Re: How to type sporadic Unicode (was: User interface for keyboard input)

From: Doug Ewell (
Date: Sat Jul 20 2002 - 19:29:16 EDT

Martin Kochanski <unicode at cardbox dot net> wrote:

> ISO 14755 looks promising. For those who don't make it their daily
> reading (or to show off my pitiful misunderstanding of it), it could
> be described as "Use the Alt+nnn approach, but use Ctrl+Shift instead
> of Alt, to indicate hexadecimal digits". Am I right about this? Does
> any real software implement it? And how is a Windows program to cope
> if it already uses something like Ctrl+Shift+C as a keyboard shortcut?

As Alain LaBonté pointed out, "press and hold Ctrl+Shift" as the
beginning sequence and "release Ctrl+Shift" as the ending sequence is
just a suggestion. An application could implement different sequences
and still be conformant.

Martin has a good point, that different applications using completely
different beginning and ending sequences may all be conformant but do
not necessarily promote interoperability or reduce user confusion.
However, as Alain replied, at least the code sequence in between is
guaranteed to be Unicode and not some platform- or vendor-dependent code

Otto Stolz <Otto dot Stolz at uni dash konstanz dot de> wrote:

> Incidentally, the Omega is on the V key, and the final S on the W key
> (just above the S key). With a Greek layout on a Latin QWERTY
> keyboard, most keys are straightforward.

I deliberately chose a key that was not in an obvious spot. Once you
know the Greek keyboard generally follows QWERTY, most keys are indeed
straightforward. But as Otto continued, the same cannot be said for
Russian or some other keyboards (and Bulgarian Cyrillic is completely
different from Russian).

If Martin had originally specified Cyrillic a instead of Greek alpha,
the strategy of loading a Russian keyboard driver and instinctively
hitting the A key wouldn't have been quite so successful. (U+0430 is on
key C04, what we think of as the F key.) For best results, the user
should also have a diagram of the layout, or On-Screen Keyboard (which
isn't available with Win 9x).

> Therefore, I had mentioned both Charmap, and Insert/Symbol.
> the latter is a good example to follow, for other applications. (The
> Windows 95/9x/ME Charmap is not suitable; so an application will need
> its own input method, on these systems, if Windows alternate keyboard
> layouts are not feasable, for some reason.)
> It would probably a good idea for suppliers of application programs
> to mention in their user documentation both the Clipboard shortcuts,
> and the alternate keyboard layouts, and to point useres to more info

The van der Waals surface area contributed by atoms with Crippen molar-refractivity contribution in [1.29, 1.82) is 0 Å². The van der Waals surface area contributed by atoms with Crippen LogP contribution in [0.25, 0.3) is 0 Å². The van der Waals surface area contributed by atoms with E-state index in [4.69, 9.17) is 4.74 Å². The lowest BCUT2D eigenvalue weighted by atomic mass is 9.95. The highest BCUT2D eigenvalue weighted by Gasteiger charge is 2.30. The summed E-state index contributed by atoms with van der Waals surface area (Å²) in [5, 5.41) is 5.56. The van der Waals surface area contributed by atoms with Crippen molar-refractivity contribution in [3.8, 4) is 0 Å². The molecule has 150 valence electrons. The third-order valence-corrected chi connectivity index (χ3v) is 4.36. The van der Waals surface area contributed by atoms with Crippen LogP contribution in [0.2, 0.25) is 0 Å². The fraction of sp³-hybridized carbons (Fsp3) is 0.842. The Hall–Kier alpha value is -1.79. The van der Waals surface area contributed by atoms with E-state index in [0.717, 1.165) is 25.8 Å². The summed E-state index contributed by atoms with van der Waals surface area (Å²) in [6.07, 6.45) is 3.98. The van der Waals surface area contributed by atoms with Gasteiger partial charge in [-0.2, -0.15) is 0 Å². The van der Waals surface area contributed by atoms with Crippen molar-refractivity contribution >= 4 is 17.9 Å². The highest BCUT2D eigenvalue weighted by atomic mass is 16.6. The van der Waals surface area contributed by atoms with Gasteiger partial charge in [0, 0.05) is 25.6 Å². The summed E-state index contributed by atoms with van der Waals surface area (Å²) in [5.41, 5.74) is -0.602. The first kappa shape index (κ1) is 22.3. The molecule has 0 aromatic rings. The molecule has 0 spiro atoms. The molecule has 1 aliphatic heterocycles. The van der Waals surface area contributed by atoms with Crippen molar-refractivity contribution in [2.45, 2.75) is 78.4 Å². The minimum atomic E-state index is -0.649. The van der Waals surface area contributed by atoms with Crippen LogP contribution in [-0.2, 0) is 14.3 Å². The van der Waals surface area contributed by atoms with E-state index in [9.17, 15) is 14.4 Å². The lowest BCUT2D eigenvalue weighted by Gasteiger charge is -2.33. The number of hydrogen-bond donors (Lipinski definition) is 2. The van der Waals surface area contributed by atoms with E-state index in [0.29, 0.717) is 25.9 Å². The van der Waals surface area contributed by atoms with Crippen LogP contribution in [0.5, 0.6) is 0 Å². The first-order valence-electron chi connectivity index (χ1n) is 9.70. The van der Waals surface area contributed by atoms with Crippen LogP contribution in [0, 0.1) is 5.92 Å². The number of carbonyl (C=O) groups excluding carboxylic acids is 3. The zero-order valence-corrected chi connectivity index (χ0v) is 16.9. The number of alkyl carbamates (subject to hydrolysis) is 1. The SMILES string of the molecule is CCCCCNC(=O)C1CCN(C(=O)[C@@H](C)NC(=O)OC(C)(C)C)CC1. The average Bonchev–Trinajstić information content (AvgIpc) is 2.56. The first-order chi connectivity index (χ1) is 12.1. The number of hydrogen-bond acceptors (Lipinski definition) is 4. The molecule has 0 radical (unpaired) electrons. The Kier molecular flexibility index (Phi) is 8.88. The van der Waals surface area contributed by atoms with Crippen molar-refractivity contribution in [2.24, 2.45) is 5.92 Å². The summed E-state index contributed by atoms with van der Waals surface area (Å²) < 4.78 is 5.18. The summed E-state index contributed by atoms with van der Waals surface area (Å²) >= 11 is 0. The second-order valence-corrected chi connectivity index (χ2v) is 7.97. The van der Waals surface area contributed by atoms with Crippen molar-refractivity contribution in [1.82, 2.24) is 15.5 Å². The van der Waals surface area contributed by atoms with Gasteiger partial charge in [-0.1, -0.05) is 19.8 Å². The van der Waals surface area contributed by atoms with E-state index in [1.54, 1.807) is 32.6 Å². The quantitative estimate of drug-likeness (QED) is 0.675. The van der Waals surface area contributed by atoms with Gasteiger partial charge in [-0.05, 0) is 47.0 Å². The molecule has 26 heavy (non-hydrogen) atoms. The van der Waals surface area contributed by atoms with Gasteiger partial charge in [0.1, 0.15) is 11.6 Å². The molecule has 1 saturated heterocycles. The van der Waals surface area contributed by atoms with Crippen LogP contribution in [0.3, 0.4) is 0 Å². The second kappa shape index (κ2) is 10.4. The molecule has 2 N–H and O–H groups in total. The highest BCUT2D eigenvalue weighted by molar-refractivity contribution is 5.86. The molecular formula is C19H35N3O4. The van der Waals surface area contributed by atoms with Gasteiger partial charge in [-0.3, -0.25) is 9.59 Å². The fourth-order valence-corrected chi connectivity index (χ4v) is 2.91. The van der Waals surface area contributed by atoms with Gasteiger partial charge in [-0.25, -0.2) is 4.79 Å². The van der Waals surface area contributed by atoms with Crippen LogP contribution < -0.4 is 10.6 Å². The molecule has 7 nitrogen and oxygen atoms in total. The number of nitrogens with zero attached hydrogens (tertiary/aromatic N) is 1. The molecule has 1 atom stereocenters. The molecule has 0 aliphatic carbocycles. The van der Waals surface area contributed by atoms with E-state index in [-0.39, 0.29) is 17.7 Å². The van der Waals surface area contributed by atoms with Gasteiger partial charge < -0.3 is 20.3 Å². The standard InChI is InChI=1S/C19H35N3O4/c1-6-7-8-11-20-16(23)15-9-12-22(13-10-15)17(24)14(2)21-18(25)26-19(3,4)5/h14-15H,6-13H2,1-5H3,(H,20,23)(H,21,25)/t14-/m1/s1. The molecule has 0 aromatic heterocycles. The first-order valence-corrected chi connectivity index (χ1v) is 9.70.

> on these topics.

It's *absolutely* a good idea to document multiple input methods --
obviously if the application provides its own methods, but even if it

Martin wrote:

> For software that is intended for non-programmers, I would suggest
> that any useful implementation of ISO/IEC 14755 should include, as a
> permissible ending sequence, "Take your hands off the keyboard".
> Programmers are used to the idea of modal toggles, but non-programmers
> aren't (think of Shift Lock) and the proprioceptive feedback of "I am
> holding down a key, therefore I am in a mode" is indispensable.

Naturally, "take your hands off the keyboard" would only work as an
ending sequence if the beginning sequence is some variation of "put your
hands on the keyboard and leave them there" (i.e. "hold down one or more
shifting keys").

> But I'm worried whether ISO/IEC 14755 will ever take hold. Microsoft
> are bigger than you are, and de facto standards are more powerful than
> de jure ones. I know that some Microsoft people hang out on here:
> could any of them be coaxed out of their discreet silence?

There's no reason an application can't simultaneously support
Microsoft's Alt+X method *and* all three methods specified by ISO 14755
(including Otto's on-screen "picking device") *and* user-installable
keyboards *and* any proprietary scheme the vendor might dream up.

Otto's suggestion of Unicode cut-and-paste support in all edit boxes
(controls, widgets) is also a good one, as long as cut-and-paste of
PLAIN TEXT is supported. You can always tell when a Word user, unable
to figure out how to type a-umlaut, has resorted to cutting and pasting
one from another document... in the wrong font. They usually don't
bother fixing the font, either, which makes the "foreign" character look
much more foreign than necessary.

-Doug Ewell
 Fullerton, California

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